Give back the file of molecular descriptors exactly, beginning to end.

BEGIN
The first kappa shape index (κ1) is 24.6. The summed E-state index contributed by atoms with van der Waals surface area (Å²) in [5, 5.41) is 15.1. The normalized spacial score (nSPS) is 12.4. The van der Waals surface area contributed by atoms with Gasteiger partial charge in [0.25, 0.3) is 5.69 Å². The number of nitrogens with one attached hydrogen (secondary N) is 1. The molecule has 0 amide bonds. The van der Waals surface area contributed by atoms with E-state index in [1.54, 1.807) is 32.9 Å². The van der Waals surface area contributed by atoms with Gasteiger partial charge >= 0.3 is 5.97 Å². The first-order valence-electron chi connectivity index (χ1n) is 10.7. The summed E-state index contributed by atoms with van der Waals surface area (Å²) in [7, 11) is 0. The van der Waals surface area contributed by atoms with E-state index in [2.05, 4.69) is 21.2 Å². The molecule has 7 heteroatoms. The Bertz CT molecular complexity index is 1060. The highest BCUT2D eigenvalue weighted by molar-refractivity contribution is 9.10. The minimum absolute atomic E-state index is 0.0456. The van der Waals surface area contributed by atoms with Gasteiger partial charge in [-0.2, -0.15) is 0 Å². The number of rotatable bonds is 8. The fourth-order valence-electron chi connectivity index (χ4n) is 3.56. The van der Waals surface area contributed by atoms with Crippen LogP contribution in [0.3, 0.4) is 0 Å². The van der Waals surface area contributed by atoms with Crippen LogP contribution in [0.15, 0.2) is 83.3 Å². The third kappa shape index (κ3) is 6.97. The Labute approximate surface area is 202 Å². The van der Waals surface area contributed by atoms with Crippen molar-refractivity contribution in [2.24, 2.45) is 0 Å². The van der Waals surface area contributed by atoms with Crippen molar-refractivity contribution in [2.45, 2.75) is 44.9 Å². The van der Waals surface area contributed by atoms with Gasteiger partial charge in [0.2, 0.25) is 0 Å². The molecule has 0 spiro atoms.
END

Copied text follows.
The first kappa shape index (κ1) is 24.6. The summed E-state index contributed by atoms with van der Waals surface area (Å²) in [5, 5.41) is 15.1. The normalized spacial score (nSPS) is 12.4. The van der Waals surface area contributed by atoms with Gasteiger partial charge in [0.25, 0.3) is 5.69 Å². The number of nitrogens with one attached hydrogen (secondary N) is 1. The molecule has 0 amide bonds. The van der Waals surface area contributed by atoms with E-state index in [1.54, 1.807) is 32.9 Å². The van der Waals surface area contributed by atoms with Gasteiger partial charge >= 0.3 is 5.97 Å². The first-order valence-electron chi connectivity index (χ1n) is 10.7. The summed E-state index contributed by atoms with van der Waals surface area (Å²) in [7, 11) is 0. The van der Waals surface area contributed by atoms with E-state index in [2.05, 4.69) is 21.2 Å². The molecule has 7 heteroatoms. The Bertz CT molecular complexity index is 1060. The highest BCUT2D eigenvalue weighted by molar-refractivity contribution is 9.10. The minimum absolute atomic E-state index is 0.0456. The van der Waals surface area contributed by atoms with Gasteiger partial charge in [-0.2, -0.15) is 0 Å². The number of rotatable bonds is 8. The fourth-order valence-electron chi connectivity index (χ4n) is 3.56. The van der Waals surface area contributed by atoms with Crippen LogP contribution in [0.3, 0.4) is 0 Å². The van der Waals surface area contributed by atoms with Crippen LogP contribution in [0.15, 0.2) is 83.3 Å². The third kappa shape index (κ3) is 6.97. The Labute approximate surface area is 202 Å². The van der Waals surface area contributed by atoms with Crippen molar-refractivity contribution in [2.24, 2.45) is 0 Å². The van der Waals surface area contributed by atoms with Crippen molar-refractivity contribution in [2.45, 2.75) is 44.9 Å². The van der Waals surface area contributed by atoms with Gasteiger partial charge in [0.2, 0.25) is 0 Å². The molecule has 0 spiro atoms.